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Chocolate's origin 1,500 years earlier than thought, archaeologists find

By Allen Cone
Chocolate's origin 1,500 years earlier than thought, archaeologists find
Archeologists have found that the cacao plant -- which chocolate is made from -- was grown 1,500 years earlier than previously thought, and in South America rather than Central America. Photo by jackmac34/pixabay

Oct. 29 (UPI) -- Researchers have made a sweet discovery: Cacao, from which chocolate is made, was grown 1,500 years earlier than previously thought, and in South America, not Central America.

Cacao was first domesticated farther south than thought around 5,300 years ago, according to an international team of researchers. The findings were published Monday in the journal Nature Ecology and Evolution.

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In previous archaeological evidence, the first use of cacao dated to about 3,900 years ago.

"Today we all rely, to one extent or another, on foods that were created by the Indigenous peoples of the Americas," study co-author Dr. Michael Blake, a professor at the University of British Columbia's Department of Anthropology, said in a press release. "And one of the world's favorites is chocolate."

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Theobroma cacao, commonly known as the cacao tree, was grown in pre-Columbian Mesoamerica that extends from approximately central Mexico through Belize, Guatemala, El Salvador, Honduras, Nicaragua and northern Costa Rica. Cacao beans were once used in the region as currency, as well as for chocolate drinks consumed during feasts and rituals.

"This new study shows us that people in the upper reaches of the Amazon basin, extending up into the foothills of the Andes in southeastern Ecuador, were harvesting and consuming cacao that appears to be a close relative of the type of cacao later used in Mexico -- and they were doing this 1,500 years earlier," Blake said.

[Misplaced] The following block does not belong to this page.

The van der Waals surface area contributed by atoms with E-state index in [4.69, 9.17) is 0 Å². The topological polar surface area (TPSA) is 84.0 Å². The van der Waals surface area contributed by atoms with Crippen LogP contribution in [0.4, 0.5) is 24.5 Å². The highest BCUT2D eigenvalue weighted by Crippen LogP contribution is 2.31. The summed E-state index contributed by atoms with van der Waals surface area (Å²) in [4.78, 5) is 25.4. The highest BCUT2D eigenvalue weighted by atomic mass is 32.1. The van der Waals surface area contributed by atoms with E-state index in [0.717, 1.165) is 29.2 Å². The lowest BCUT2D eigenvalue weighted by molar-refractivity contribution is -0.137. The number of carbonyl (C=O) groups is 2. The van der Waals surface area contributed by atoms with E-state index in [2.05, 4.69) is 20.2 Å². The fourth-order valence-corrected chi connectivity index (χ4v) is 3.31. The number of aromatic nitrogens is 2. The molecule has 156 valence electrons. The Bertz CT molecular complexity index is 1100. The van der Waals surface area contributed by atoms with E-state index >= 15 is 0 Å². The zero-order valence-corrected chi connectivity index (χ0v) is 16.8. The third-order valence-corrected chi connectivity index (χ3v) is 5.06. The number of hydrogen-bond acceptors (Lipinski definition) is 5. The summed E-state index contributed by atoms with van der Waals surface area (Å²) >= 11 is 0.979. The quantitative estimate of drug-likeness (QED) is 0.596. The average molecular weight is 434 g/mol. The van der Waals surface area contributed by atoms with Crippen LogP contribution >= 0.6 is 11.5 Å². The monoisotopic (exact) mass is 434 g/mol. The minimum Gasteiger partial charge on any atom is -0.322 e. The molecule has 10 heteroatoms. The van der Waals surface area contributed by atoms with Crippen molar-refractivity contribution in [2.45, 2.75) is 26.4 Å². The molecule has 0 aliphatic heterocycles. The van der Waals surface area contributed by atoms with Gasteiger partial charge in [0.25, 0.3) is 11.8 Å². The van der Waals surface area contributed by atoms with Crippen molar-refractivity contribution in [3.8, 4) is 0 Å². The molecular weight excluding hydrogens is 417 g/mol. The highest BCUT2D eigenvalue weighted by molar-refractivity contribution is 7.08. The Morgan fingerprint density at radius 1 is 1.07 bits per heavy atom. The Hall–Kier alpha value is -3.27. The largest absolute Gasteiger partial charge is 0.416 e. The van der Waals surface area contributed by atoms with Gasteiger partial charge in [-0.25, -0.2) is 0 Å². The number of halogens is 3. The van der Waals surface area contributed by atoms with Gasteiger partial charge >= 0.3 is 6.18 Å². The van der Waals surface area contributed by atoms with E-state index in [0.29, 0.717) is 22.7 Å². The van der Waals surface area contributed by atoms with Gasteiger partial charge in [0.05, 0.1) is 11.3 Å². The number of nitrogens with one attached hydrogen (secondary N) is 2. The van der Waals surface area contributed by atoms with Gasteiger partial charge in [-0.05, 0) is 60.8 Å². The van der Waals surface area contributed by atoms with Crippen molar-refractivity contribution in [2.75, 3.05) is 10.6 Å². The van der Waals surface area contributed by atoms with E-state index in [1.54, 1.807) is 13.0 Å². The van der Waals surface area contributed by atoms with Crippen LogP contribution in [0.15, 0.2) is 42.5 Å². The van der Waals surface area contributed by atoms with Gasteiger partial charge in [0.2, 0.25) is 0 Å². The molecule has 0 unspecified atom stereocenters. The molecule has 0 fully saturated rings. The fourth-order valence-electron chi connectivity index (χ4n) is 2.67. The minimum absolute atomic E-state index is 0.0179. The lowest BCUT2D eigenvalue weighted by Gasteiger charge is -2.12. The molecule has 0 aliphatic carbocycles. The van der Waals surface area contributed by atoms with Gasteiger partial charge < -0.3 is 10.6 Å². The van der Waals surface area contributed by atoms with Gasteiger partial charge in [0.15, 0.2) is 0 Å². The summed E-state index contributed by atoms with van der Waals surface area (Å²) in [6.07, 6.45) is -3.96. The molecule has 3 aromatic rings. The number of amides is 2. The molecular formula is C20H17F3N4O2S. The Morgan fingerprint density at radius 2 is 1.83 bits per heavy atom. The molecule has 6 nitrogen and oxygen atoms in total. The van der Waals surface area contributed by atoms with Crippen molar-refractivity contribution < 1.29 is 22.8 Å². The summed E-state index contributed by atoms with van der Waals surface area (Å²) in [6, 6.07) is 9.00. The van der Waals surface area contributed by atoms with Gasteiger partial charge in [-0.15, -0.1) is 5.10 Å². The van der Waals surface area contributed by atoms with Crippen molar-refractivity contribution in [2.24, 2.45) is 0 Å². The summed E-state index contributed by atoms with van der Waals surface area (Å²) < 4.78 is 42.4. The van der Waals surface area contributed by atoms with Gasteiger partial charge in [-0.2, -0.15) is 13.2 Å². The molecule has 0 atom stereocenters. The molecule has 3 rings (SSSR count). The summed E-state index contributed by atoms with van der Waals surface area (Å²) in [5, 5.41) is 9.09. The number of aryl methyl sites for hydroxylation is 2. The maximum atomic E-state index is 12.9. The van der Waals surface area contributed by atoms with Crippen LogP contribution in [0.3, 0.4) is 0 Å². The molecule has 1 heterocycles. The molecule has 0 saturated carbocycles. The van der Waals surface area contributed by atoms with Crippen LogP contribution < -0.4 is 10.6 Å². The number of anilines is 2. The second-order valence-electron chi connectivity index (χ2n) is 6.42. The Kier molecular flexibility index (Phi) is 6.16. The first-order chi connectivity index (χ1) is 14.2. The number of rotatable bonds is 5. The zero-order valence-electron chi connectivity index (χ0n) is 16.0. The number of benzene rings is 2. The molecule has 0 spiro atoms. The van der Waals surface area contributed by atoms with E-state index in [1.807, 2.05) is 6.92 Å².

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Because cacao is important to contemporary Indigenous groups, the researchers searched for genetic evidence that the highest diversity of the cacao tree and related species is found in equatorial South America.

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They studied ceramic artifacts from Santa Ana-La Florida in Ecuador, which was the earliest known site of Mayo-Chinchipe culture from at least 5,450 years ago.

Three lines of evidence showed that the Mayo-Chinchipe culture used cacao between 5,300 and 2,100 years ago: Starch grains specific to the cacao tree inside ceramic vessels and broken pieces of pottery, residues of theobromine, which is found in the cacao tree but not in the wild, and fragments of ancient DNA unique to the cacao tree.

"These three methods combine to definitively identify a plant that is otherwise notoriously difficult to trace in the archaeological record because seeds and other parts quickly degrade in moist and warm tropical environments," said lead author Dr. Sonia Zarrillo, an adjunct assistant professor at the University of Calgary and formerly at UBC.

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